http://www.edlehming.com

“Northern Sweet Coltsfoot” – Whitevale, Ontario

“Northern Sweet Coltsfoot” - Whitevale, Ontario

“The most fulfilling adventures happen when you start your journey without knowing where you’re going, because only then are you free to experience the unexpected detours you’re meant to take.” 
― A.J. Darkholme

Ah, yes, the unexpected, one of my greatest delights. I set out to make photos of fish spawning in a local creek and come across a large, beautiful cluster of spring flowers I have never encountered before. They looked a lot like the familiar Coltsfoot that I see daily now along the creek-bed and in ditches on the roadside. This plant seemed to have the forming leaves of the familiar coltsfoot and the stem of a coltsfoot, but the flower-head looked like an immature Milkweed. This struck me as odd, as I am familiar with most of the native plant species I encounter. Could this be some species that was planted in someone garden and escaped?

I also have a ‘thing’ for wildflowers and local plants, so tend to switch from traditional landscapes to the miniature landscapes that I find on the forest floor, along river basins, and on hillsides, as I travel the countryside.

I made this photograph and looked it up when I got home, a practice I have been following for some years to educate myself on the plants I come across throughout the year. This one surprised me, as I did not know there was such a thing as Sweet Coltsfoot. It all makes sense now and an unexpected encounter became a learning moment for me.

Nikon D300
Tamron 70-200 mm f/2.8 @ 122 mm
1/1250 sec, f/2.8 ISO 200

For more images like this, please visit my Facebook page:
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or my website (some images available for purchase)
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“West of Yosemite”

West of Yosemite

Today’s post is a bit of a step back in time to 2013. One place I can never get enough of is Yosemite National Park in California. The sheer scale of the landscapes is overwhelming for a ‘flatlander’ like myself. There are opportunities for images that are just not possible where I live.

For example, the image above was made while leaving the park after a day of photography. Just when I thought I was saturated for the day, this wonderful scene presented itself.

The photo was made from a roadside “pull-out”along highway 41 and highlights the layers of hills that make up the Sierra Nevada foothills. It was late afternoon and it had rained off and on all day. This diffused the light nicely and created a faint mist that lies between each layer. Again, being a rather dull, wet day, also created the nice dark silhouettes of the trees in the foreground. It’s kind of a ‘moody’ image that conveys the type of day it was. I like to think this is a non-typical image of the Yosemite area, which is usually portrayed with images of waterfalls and grand vistas. I have found that the drive to the valley is also very picturesque.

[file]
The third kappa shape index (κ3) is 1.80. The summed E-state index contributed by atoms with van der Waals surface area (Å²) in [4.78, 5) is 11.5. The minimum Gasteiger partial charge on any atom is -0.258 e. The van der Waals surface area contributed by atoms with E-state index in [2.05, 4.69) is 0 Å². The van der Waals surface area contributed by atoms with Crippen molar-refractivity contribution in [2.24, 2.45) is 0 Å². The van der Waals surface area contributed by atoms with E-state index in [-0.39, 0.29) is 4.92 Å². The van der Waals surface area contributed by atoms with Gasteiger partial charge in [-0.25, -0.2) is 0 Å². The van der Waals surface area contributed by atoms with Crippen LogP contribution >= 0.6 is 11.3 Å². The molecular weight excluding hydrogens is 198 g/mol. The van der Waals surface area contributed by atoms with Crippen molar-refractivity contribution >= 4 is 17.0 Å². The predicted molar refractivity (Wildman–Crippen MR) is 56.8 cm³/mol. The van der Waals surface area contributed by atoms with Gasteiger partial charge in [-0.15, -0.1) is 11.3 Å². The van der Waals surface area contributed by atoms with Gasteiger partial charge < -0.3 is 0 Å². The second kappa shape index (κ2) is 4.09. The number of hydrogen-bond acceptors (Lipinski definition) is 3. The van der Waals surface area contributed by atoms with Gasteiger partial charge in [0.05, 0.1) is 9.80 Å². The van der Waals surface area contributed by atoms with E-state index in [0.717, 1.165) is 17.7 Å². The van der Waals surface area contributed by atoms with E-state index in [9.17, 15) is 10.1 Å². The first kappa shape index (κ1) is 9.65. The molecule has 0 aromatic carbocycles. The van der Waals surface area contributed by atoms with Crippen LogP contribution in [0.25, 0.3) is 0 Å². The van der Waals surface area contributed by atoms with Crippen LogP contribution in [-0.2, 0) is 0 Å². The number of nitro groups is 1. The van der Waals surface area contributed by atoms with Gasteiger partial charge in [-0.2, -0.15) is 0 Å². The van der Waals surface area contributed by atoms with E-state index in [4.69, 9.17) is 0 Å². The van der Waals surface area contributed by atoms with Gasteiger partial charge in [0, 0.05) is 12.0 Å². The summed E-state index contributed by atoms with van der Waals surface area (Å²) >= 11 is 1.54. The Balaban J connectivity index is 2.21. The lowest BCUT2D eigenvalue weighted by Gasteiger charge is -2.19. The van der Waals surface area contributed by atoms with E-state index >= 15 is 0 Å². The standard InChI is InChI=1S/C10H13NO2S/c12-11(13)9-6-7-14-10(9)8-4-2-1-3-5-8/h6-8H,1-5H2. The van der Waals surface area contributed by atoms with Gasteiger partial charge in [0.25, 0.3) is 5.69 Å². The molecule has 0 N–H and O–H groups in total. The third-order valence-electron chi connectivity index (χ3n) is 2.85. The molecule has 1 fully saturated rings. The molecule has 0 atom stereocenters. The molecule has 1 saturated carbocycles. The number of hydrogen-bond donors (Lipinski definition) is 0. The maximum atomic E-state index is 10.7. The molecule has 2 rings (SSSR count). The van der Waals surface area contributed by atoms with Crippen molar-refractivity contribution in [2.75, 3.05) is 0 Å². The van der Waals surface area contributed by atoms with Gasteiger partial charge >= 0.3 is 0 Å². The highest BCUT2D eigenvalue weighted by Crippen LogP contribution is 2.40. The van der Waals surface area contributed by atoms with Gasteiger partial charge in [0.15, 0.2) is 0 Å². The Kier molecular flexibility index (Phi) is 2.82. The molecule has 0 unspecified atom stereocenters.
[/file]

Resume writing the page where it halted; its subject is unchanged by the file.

Nikon D300
Tamron 70-200mm f/2.8 @ 80mm
1/200 sec @ f/4.5, ISO 200

For more images like this, please visit my Facebook page:
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“The Unexpected” – Poplar Leaf on Log

I’ll admit to it.  I’m often looking for images to use as wallpapers for my desktop.  I guess I have a bit of desktop ADD.  I don’t like looking at the same images over and over and am always looking for something new and close to me.  There are many times where I see a suitable subject and photograph it, with the sole intention of creating a desktop wallpaper for myself.

This past week I went for a walk along my favourite local hiking trail and the poplars were just dropping their leaves after a hard frost.  There were a few ‘interesting’ leaves laying on the trail and a few stuck to logs along the way.  I stopped to make photos of a many of them.

I liked the composition of this particular image and began to process it, only to be totally surprised at all the colours present in the fallen leaf.  Really, there is purple and fuschia in this? I was seeing only the greens and yellows when I made the image. Nature is truly amazing, especially when you take the time to look closer.

I consider myself as an observer, but every now and then, the unexpected shows itself, as in this photo. I challenge all of you to get out there and observe. New perspective are in store and your assumptions of what is considered obvious, may be challenged.

Enjoy.

Nikon D300
Tamron 70-200mm f/2.8 @185mm
1/50 sec @ f.\3.5 -0.33. ISO 250

For more images like this, please visit my Facebook page: